Where’s Mohamed? Apologies needed from Media to the Mothers of Egypt

The stakes were high in Sinai. The numbers of dead soldiers reported in the Sinai attacks July 1, 2015 ran wild. Fear swept through Cairo. You could feel it in the air.
The media reported 70, 50, 53, 64, 30, 38, soldiers dead, and some taken captive! Then, at 7 pm, the Egyptian military announced its final count: 17 soldiers had lost their lives. No soldiers captured by terrorists.  
Reuters reported “Of the 17 soldiers killed, four were officers, and 13 more soldiers were wounded, the statement said. Some security sources put the death toll for army and police much higher.”
Terrorists didn't need to shed hundreds of bullets to sow fear if they or their proxies get journalists to report untruths like 64 or 80 soldiers killed and some captured. They get their kills without firing one round if media report such wrong and large numbers. 
Some media outlets kept reporting inaccurate numbers in the heat of breaking news but have stubbornly continued to not accept the military's count of 17 soldiers killed. The Associated Press report still wrongly alleges that the "militants also took soldiers captive.” To their credit, the New York Times did correct, cutting AP’s false claim that soldiers had been captured by 11:16 am the day of the attacks.
The Independent tells iMediaEthics it continues to stand by its number of "at least 64” dead, which means it claims 47 more young men were killed than were officially counted.     
How is this possible among close-knit families in villages and every male having to serve throughout Egypt? 
This claim of 47 more dead soldiers than the official count is not just a number, but hides a serious and extraordinary allegation of corruption in the military and cooperation of 47 mothers. In science, extraordinary claims require extraordinary evidence.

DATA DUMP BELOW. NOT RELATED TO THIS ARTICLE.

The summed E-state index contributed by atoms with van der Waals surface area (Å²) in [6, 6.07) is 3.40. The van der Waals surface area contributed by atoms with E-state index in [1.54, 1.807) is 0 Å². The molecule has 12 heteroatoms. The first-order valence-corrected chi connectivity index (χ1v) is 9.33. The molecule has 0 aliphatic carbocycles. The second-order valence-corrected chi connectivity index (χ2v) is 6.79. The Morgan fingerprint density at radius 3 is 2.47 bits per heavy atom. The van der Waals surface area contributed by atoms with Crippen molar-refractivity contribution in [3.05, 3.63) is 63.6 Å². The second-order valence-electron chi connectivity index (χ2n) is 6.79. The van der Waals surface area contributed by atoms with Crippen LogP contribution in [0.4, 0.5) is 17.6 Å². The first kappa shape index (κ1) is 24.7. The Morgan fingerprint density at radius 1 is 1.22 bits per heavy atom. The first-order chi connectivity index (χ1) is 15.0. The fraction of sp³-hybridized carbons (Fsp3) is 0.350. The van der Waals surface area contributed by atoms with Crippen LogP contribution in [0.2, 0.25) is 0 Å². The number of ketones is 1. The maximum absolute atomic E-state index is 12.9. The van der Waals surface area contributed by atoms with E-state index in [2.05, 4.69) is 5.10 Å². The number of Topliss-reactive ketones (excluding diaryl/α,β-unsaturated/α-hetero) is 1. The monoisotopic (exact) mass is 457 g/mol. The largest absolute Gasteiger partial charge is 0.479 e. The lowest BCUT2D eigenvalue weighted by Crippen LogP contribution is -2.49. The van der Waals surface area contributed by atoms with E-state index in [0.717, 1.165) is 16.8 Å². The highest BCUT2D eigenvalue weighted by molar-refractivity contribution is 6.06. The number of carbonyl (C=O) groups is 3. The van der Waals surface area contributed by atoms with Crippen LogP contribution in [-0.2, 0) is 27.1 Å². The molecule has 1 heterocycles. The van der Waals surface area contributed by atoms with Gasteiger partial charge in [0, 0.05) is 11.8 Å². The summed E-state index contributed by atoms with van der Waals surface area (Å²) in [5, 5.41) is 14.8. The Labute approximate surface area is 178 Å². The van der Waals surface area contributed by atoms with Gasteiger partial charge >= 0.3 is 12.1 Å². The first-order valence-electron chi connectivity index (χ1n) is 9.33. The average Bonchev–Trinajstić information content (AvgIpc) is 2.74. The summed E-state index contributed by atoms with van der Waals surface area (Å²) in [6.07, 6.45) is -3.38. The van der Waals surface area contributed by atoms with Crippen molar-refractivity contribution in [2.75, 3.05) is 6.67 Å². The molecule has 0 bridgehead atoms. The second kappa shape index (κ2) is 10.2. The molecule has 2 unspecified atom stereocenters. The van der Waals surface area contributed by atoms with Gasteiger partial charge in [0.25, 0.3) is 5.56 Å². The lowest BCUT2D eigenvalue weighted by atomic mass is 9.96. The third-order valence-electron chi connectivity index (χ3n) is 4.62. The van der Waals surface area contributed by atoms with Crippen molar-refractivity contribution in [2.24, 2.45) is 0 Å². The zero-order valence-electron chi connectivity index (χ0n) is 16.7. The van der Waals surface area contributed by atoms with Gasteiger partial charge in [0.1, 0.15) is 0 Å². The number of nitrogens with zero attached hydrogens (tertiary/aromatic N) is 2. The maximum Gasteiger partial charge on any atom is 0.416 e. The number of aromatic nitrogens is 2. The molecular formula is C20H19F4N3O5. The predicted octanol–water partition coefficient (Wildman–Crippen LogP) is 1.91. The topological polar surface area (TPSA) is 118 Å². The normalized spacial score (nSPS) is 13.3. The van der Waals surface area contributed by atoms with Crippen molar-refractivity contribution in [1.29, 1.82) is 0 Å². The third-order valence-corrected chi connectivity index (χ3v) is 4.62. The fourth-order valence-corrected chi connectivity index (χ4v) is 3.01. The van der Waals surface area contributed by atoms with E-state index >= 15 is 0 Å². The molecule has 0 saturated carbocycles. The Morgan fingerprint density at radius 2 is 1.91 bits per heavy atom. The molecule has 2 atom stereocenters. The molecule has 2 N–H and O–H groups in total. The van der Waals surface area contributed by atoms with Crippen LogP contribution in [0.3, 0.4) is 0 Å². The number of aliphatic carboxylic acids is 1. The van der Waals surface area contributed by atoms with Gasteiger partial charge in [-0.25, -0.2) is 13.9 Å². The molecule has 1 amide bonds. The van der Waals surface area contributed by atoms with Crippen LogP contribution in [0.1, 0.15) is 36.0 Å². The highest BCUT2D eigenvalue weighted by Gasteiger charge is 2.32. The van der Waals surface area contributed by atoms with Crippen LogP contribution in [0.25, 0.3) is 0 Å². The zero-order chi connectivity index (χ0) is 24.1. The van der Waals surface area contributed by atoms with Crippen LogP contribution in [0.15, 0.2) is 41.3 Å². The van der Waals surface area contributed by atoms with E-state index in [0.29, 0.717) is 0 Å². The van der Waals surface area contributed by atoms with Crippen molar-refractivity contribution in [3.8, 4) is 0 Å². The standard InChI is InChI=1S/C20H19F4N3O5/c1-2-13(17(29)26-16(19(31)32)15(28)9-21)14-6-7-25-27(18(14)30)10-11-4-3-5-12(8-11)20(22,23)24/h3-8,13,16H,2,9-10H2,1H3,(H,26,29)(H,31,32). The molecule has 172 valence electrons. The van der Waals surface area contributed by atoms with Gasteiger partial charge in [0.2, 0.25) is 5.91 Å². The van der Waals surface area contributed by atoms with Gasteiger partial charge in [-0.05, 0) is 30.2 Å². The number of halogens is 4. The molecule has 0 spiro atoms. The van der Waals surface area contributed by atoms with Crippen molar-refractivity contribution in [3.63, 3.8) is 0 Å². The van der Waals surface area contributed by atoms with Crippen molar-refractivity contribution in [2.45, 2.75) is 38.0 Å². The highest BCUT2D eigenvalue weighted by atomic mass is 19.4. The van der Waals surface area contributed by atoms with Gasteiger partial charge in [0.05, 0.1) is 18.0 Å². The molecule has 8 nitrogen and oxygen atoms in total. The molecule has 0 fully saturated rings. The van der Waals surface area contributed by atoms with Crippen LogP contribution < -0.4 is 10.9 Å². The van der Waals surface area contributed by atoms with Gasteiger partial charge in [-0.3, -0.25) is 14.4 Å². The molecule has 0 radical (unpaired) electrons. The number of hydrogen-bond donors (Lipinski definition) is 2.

Where is your extraordinary evidence? iMediaEthics asked The Independent editors in an email: How can there realistically be so many dead soldiers necessitating so many people with emotional investment to cooperate in a cover up? 
A cover up requires a new and different set of evidence and sources than the anonymous sources who made The Independent’s July 1 claim that 64 soldiers were killed. 
The most logical alternative than a massive cover up, iMediaEthics told The Independent editors, is your anonymous sources were wrong. 
Did The Independent ask the Egyptian Defense Ministry for their explanation or rebuttal regarding possible mistakes or their suggestion of corruption in the military’s count? 
“No,” Defense spokesman Brigadier General Mohamed Samir said.
As part of seeking the truth, on July 1, 2, did Associated Press (AP), The Guardian or Sky News explain why their soldier death numbers were much higher than yours, or ask to see evidence that your numbers are right? The Guardian reporter declined to respond. AP, Sky News did not comment by press time. 
“No, never, I am quite sure,” Samir answered. “No international media has ever called or messaged us on Facebook to conduct a [personal] interview, just you and CNN,” Samir told iMediaEthics. This is a major methodological and ethical failure. Major news outlets have to develop key spokespersons as sources, and at least meet them, when reporting seriously on security and defense.
What about the media’s wildly different numbers of dead soldiers that recently add the assertion of 21 killed? “Not the truth, only 17. I insist,” Samir told iMediaEthics. 
So six weeks have passed. Where are these 47 men? How could 47 Egyptian soldiers loved by families and friends, often engaged to marry, supposedly vanish? Is the media speculating that Egyptian mothers have accepted bribes for their silence?
What is the mechanism that would realistically keep 47 brave sons of Egypt unremembered and families, friends and whole villages silent? The media needs to explain.  
Does the media want you to seriously believe that out of 47 young men after six weeks, there is not one mother or young woman, slightly more than a girl with a marriage contract, crying out in her village and demanding to know, “Where’s Mohamed?”
Is it possible that 47 mothers, an entire village, an entire nation would simply leave their sons unacknowledged in the Sinai sands after sacrificing their lives for Egypt? I may be an American, but I say impossible!
The mothers of Egypt deserve a correction and an apology if the media continues to fail to provide any evidence that the official count of 17 dead soldiers is wrong.  
For some media outlets, one shady anonymous source will do. Egyptian mothers of draftees protecting Egypt and all the readers of what was thought to be elite international media deserve better.
Rhonda Roland Shearer, an American from New York City, is editor in chief and publisher of iMediaEthics, a media ethics news site. She is reporting on media in Egypt and has been living in Cairo since June.

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